Goldman Apologizes For Abysmal FX Recommendations

The FX recommendations of Goldman's Thomas Stolper have, over the course of this year, been the butt of every joke on Zero Hedge, and we actively recommended readers do precisely the opposite of whatever Goldman advised clients. End result: Zero Hedge readers: 100%; Goldman clients: -100%. We were delighted to read that in his yesterday letter, Stolper admitted that his clients would have done better off siding with our cynical view of events than paying Goldman tens of millions in soft dollars (oops, did we just say soft dollars). To wit: "The performance of our FX top trades this year has been unsatisfactory." Nuf said.

From Goldman's Thomas Stolper:

The performance of our FX top trades this year has been unsatisfactory. We recommended a long PLN/JPY position as a variation of the EM versus G3 theme but implicitly assumed a lot of long EUR/$ risk, which was the primary source of under-performance. US weakness and a substantial rally in US bond markets translated into additional JPY strength as a result of rate correlations. Including carry this trade idea recorded a negative performance of 15.6%. We also recommended long GBP/NZD based on the idea that strong UK activity will ultimately translate into stronger Sterling, compared to weak activity in New Zealand, which also remains exposed to large external imbalances. Unfortunately, persistently dovish UK monetary policy fully offset the impact from growth, while the NZD got a commodity related lift from the AUD. We posted a potential loss of 12.5% on this trade, including carry. Finally, our view that growth differentiation would remain an important generic theme for FX markets turned out to be true, though performance was slightly disappointing as many of the fast growing countries in Asia prevented appreciation through unprecedented intervention, limiting the return to +1.8% on our GS FX Growth Current.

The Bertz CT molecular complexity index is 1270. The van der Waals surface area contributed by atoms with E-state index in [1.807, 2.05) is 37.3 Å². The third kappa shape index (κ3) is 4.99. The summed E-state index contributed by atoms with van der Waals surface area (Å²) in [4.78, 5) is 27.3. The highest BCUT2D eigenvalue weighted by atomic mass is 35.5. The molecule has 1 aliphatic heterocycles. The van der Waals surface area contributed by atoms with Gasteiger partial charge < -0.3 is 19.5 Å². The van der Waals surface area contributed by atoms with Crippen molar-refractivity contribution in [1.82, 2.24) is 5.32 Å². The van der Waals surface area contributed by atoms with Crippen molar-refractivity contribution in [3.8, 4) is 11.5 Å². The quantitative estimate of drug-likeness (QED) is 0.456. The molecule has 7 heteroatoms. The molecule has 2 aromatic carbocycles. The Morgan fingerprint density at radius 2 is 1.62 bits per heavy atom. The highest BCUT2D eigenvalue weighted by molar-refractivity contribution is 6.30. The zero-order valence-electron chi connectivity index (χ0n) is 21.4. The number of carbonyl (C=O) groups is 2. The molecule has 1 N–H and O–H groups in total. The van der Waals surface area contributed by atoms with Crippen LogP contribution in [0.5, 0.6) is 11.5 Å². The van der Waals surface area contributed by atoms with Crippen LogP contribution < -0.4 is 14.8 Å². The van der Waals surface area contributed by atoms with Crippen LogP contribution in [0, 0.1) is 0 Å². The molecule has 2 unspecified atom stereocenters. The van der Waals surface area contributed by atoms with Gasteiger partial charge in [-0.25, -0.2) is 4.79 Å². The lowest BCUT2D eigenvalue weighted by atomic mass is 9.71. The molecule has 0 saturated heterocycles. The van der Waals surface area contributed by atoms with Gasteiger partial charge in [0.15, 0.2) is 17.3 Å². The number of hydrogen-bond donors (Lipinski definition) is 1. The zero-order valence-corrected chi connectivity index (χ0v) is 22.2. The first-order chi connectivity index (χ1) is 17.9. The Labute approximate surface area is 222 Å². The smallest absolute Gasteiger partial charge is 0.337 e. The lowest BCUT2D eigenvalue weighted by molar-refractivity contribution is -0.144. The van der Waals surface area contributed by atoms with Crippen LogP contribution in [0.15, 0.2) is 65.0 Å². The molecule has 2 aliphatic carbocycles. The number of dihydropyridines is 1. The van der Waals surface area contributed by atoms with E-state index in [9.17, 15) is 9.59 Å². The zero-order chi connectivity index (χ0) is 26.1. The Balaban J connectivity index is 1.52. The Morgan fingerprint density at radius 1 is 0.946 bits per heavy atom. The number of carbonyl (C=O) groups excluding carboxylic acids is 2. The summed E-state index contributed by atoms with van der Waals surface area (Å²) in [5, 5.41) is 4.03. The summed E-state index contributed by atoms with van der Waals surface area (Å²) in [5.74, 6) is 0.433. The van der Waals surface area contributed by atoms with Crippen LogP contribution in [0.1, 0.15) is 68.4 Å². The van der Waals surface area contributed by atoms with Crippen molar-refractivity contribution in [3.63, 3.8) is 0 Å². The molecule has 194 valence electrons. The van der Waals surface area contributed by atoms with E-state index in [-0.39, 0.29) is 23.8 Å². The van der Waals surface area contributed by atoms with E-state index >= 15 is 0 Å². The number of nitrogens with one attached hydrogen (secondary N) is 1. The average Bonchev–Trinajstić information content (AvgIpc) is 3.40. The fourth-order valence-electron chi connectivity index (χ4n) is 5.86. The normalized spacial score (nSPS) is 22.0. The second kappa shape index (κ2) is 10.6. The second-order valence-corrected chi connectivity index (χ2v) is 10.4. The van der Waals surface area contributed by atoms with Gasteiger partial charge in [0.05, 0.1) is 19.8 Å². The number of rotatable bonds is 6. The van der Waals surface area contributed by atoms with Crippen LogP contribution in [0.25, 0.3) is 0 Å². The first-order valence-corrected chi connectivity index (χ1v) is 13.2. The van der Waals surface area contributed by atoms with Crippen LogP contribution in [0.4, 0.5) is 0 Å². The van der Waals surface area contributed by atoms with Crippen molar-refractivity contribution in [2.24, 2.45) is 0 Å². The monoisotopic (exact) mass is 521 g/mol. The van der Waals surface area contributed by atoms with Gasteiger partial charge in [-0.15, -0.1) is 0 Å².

Of course, when a trader admits weakness, it's pretty much game over. We hope Thomas has very thick skin in 2011.


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